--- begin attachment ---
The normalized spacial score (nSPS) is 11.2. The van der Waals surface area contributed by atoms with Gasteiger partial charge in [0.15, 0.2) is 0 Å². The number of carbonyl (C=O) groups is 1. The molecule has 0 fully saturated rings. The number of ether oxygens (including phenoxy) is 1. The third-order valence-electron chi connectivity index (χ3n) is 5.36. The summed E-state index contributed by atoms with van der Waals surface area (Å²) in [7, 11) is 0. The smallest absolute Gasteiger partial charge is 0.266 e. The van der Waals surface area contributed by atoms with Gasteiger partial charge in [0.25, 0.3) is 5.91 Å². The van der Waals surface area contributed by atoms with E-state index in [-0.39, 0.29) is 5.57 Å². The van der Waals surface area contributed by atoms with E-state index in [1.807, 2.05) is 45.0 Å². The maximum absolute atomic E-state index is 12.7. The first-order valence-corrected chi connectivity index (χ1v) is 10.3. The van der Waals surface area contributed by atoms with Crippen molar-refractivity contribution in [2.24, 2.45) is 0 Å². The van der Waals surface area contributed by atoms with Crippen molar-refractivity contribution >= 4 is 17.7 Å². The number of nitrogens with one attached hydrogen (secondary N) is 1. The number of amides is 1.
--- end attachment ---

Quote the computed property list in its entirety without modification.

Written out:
The normalized spacial score (nSPS) is 11.2. The van der Waals surface area contributed by atoms with Gasteiger partial charge in [0.15, 0.2) is 0 Å². The number of carbonyl (C=O) groups is 1. The molecule has 0 fully saturated rings. The number of ether oxygens (including phenoxy) is 1. The third-order valence-electron chi connectivity index (χ3n) is 5.36. The summed E-state index contributed by atoms with van der Waals surface area (Å²) in [7, 11) is 0. The smallest absolute Gasteiger partial charge is 0.266 e. The van der Waals surface area contributed by atoms with Gasteiger partial charge in [0.25, 0.3) is 5.91 Å². The van der Waals surface area contributed by atoms with E-state index in [-0.39, 0.29) is 5.57 Å². The van der Waals surface area contributed by atoms with E-state index in [1.807, 2.05) is 45.0 Å². The maximum absolute atomic E-state index is 12.7. The first-order valence-corrected chi connectivity index (χ1v) is 10.3. The van der Waals surface area contributed by atoms with Crippen molar-refractivity contribution in [2.24, 2.45) is 0 Å². The van der Waals surface area contributed by atoms with Crippen molar-refractivity contribution >= 4 is 17.7 Å². The number of nitrogens with one attached hydrogen (secondary N) is 1. The number of amides is 1.